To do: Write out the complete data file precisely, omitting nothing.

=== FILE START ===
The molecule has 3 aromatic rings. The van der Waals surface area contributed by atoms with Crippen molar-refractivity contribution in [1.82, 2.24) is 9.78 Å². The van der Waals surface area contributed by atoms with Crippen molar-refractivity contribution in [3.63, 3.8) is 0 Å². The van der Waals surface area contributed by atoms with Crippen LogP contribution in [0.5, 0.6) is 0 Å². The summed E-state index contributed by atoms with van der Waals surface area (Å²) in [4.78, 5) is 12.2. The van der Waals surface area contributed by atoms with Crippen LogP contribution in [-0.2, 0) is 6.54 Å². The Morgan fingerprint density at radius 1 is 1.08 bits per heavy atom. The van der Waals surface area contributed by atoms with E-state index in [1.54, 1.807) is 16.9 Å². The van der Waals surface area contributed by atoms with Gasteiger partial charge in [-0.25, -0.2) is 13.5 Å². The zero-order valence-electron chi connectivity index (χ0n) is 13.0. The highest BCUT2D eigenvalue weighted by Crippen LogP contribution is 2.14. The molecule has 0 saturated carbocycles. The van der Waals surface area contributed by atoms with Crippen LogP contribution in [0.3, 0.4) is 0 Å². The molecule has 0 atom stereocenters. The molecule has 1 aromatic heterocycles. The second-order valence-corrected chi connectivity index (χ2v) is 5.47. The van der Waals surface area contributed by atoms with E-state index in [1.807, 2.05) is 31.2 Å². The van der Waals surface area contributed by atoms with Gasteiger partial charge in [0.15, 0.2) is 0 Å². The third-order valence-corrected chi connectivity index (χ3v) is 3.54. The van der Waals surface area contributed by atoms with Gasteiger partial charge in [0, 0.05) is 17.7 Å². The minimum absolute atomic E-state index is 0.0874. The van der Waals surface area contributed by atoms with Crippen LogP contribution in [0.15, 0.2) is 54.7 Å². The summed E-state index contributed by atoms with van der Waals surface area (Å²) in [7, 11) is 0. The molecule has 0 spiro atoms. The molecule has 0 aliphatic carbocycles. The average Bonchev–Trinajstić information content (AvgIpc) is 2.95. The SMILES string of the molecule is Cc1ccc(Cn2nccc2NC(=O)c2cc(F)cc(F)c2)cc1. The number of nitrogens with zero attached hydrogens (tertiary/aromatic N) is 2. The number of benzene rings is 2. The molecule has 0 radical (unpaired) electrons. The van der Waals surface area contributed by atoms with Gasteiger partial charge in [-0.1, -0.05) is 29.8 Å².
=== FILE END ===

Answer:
The molecule has 3 aromatic rings. The van der Waals surface area contributed by atoms with Crippen molar-refractivity contribution in [1.82, 2.24) is 9.78 Å². The van der Waals surface area contributed by atoms with Crippen molar-refractivity contribution in [3.63, 3.8) is 0 Å². The van der Waals surface area contributed by atoms with Crippen LogP contribution in [0.5, 0.6) is 0 Å². The summed E-state index contributed by atoms with van der Waals surface area (Å²) in [4.78, 5) is 12.2. The van der Waals surface area contributed by atoms with Crippen LogP contribution in [-0.2, 0) is 6.54 Å². The Morgan fingerprint density at radius 1 is 1.08 bits per heavy atom. The van der Waals surface area contributed by atoms with E-state index in [1.54, 1.807) is 16.9 Å². The van der Waals surface area contributed by atoms with Gasteiger partial charge in [-0.25, -0.2) is 13.5 Å². The zero-order valence-electron chi connectivity index (χ0n) is 13.0. The highest BCUT2D eigenvalue weighted by Crippen LogP contribution is 2.14. The molecule has 0 saturated carbocycles. The van der Waals surface area contributed by atoms with Crippen LogP contribution in [0.3, 0.4) is 0 Å². The molecule has 0 atom stereocenters. The molecule has 1 aromatic heterocycles. The second-order valence-corrected chi connectivity index (χ2v) is 5.47. The van der Waals surface area contributed by atoms with E-state index in [1.807, 2.05) is 31.2 Å². The van der Waals surface area contributed by atoms with Gasteiger partial charge in [0.15, 0.2) is 0 Å². The third-order valence-corrected chi connectivity index (χ3v) is 3.54. The van der Waals surface area contributed by atoms with Gasteiger partial charge in [0, 0.05) is 17.7 Å². The minimum absolute atomic E-state index is 0.0874. The van der Waals surface area contributed by atoms with Crippen LogP contribution in [0.15, 0.2) is 54.7 Å². The summed E-state index contributed by atoms with van der Waals surface area (Å²) in [7, 11) is 0. The molecule has 0 spiro atoms. The molecule has 0 aliphatic carbocycles. The average Bonchev–Trinajstić information content (AvgIpc) is 2.95. The SMILES string of the molecule is Cc1ccc(Cn2nccc2NC(=O)c2cc(F)cc(F)c2)cc1. The number of nitrogens with zero attached hydrogens (tertiary/aromatic N) is 2. The number of benzene rings is 2. The molecule has 0 radical (unpaired) electrons. The van der Waals surface area contributed by atoms with Gasteiger partial charge in [-0.1, -0.05) is 29.8 Å².